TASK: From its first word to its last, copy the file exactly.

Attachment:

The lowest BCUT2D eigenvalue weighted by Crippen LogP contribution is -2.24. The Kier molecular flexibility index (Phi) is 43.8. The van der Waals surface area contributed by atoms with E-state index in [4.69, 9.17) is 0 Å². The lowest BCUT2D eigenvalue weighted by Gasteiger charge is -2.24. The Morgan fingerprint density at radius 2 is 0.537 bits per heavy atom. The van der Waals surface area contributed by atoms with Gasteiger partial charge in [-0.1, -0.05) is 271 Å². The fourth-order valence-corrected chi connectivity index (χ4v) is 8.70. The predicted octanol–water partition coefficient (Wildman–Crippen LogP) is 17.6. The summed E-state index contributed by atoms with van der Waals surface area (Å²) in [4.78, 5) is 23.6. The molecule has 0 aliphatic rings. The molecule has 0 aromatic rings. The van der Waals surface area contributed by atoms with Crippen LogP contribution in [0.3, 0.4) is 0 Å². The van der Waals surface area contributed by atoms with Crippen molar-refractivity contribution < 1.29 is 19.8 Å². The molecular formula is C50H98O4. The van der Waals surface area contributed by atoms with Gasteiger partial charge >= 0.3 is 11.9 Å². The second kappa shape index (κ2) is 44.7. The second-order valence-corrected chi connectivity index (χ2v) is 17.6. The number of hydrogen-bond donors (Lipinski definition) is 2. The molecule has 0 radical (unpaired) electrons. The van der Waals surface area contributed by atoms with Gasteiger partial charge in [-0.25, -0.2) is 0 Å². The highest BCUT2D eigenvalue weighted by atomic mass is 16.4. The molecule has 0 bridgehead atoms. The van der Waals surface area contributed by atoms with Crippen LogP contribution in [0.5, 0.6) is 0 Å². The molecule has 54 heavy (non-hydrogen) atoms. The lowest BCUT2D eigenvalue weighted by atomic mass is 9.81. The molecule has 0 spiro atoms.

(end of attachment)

The lowest BCUT2D eigenvalue weighted by Crippen LogP contribution is -2.24. The Kier molecular flexibility index (Phi) is 43.8. The van der Waals surface area contributed by atoms with E-state index in [4.69, 9.17) is 0 Å². The lowest BCUT2D eigenvalue weighted by Gasteiger charge is -2.24. The Morgan fingerprint density at radius 2 is 0.537 bits per heavy atom. The van der Waals surface area contributed by atoms with Gasteiger partial charge in [-0.1, -0.05) is 271 Å². The fourth-order valence-corrected chi connectivity index (χ4v) is 8.70. The predicted octanol–water partition coefficient (Wildman–Crippen LogP) is 17.6. The summed E-state index contributed by atoms with van der Waals surface area (Å²) in [4.78, 5) is 23.6. The molecule has 0 aliphatic rings. The molecule has 0 aromatic rings. The van der Waals surface area contributed by atoms with Crippen LogP contribution in [0.3, 0.4) is 0 Å². The van der Waals surface area contributed by atoms with Crippen molar-refractivity contribution < 1.29 is 19.8 Å². The molecular formula is C50H98O4. The van der Waals surface area contributed by atoms with Gasteiger partial charge >= 0.3 is 11.9 Å². The second kappa shape index (κ2) is 44.7. The second-order valence-corrected chi connectivity index (χ2v) is 17.6. The number of hydrogen-bond donors (Lipinski definition) is 2. The molecule has 0 radical (unpaired) electrons. The van der Waals surface area contributed by atoms with Gasteiger partial charge in [-0.25, -0.2) is 0 Å². The highest BCUT2D eigenvalue weighted by atomic mass is 16.4. The molecule has 0 bridgehead atoms. The van der Waals surface area contributed by atoms with Crippen LogP contribution in [0.5, 0.6) is 0 Å². The molecule has 54 heavy (non-hydrogen) atoms. The lowest BCUT2D eigenvalue weighted by atomic mass is 9.81. The molecule has 0 spiro atoms.